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Webcast: The Frightening Cost Of A Salesperson

by David Brock on May 15th, 2015

I had the pleasure of being hosted by the great folks at PipelinerCRMJohn Golden, Eric Quanstrom, Rachel Miller, and I had a wide ranging discussion on “the business of sales.”

Our discussion started with recruiting, continued to onboarding, training, coaching, sales process, performance management, and even time management!  Whew! I’m exhausted 😉

I hope you enjoy the discussion as much as I enjoyed participating.

Thanks to John, Eric, Rachel, everyone who participated, and the folks at Pipeliner!  Be sure to watch their other Sales Chats!Book CoverFor a free peek at Sales Manager Survival Guide, click the picture or link.  You’ll get the Table of Contents, Foreword, and 2 free Chapters.  Free Sample

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  1. This is a subject I am most passionate about Dave. Companies waste tens to hundreds of millions (or more) on sales mis-hires every year.

    One horrible story:

    An Irish client of mine enlisted my help in hiring a VP of sales for Europe. We installed the hiring process and began sourcing candidates. One of the company’s investor/board members insisted that a past VP of sales for one of his portfolio companies be “strongly” considered. At that point, we had at least five viable candidates in the pipeline.

    I had an open mind. I agreed to interview this guy.

    On the phone, I began to run this candidate through our structured interview questions. He was on a mobile phone at a restaurant during the call, alternating conversations among me, the wait staff, and perhaps a colleague–I couldn’t tell. I was impressed that he could speak at least three languages, but my respect went no further than that.

    I stretched the call to 15 minutes, hoping something positive would come of it. At that point, I thanked him for his time and told him it would be a mistake for both him and the company if he were to come on board.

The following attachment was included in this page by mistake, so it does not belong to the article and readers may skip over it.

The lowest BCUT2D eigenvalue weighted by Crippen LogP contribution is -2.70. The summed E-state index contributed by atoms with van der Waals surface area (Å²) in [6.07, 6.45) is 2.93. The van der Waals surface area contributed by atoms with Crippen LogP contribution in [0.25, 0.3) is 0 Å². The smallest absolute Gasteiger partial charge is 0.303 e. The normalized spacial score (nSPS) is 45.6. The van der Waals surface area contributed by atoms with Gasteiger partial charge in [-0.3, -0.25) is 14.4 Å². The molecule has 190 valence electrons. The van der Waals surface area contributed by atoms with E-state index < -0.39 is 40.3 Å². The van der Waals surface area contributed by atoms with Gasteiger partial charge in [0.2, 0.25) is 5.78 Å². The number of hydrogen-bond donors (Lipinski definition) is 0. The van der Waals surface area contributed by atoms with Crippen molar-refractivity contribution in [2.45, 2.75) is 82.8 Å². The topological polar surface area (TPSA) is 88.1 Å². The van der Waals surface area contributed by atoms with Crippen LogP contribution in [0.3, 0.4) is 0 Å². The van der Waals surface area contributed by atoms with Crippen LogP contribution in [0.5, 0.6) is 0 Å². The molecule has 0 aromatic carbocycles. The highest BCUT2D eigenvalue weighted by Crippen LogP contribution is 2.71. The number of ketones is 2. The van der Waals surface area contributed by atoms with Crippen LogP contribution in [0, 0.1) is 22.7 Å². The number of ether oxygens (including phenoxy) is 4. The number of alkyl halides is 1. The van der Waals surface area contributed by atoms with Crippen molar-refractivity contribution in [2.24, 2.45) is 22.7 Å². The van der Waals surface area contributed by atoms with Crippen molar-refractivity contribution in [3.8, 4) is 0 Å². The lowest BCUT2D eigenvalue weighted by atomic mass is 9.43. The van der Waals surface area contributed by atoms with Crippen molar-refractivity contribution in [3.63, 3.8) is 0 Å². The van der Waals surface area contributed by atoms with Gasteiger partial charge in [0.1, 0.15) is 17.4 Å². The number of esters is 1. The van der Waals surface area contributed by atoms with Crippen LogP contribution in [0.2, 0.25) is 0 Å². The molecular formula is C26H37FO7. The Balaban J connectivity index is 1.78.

The director/investor heard about this directly from the candidate and insisted to the CEO that the candidate be hired. Which he was.

    Six months later:

    * Two of the company’s existing, best producing sales reps, under this new VP’s control, had resigned. (~1.3 million Euro in revenues each, per year.)
    * Two valued resellers transitioned to represent a competitor’s product, angry and vindictive. (They were driving ~1 million each in revenue per year.)
    * Two large corporate accounts decommitted to future work with my client, stating they would find an alternative supplier.
    * Plus damage to the company’s brand.

    The CEO, who was my direct client, spent all of those six months focused on little else than picking up broken glass spread across the territory this new VP owned.

    The CEO called me at 5:00 am one morning (my time!), telling me he had sacked the VP and implored me to help him get the process restarted, building a new pipeline of candidates. He was crying.

    I didn’t do this calculation with the CEO, but I figured, conservatively, this predictable and deliberate error cost his company between four and eight million Euro in direct costs as well as a spectrum of missed opportunities.

    Hopefully I’ve underscored your point, Dave. Mis-hiring is a serious epidemic.

    Thanks for highlighting this important gap in the competencies of corporate and sales hiring managers.

    • Thanks for the reinforcing story Dave. I’m amazed at the “casualness” in which hiring decisions are made–at every level. For sales people, these are multi–million dollar investments. For managers, it’s even more, with more tragic consequences. Thanks again. Regards, Dave

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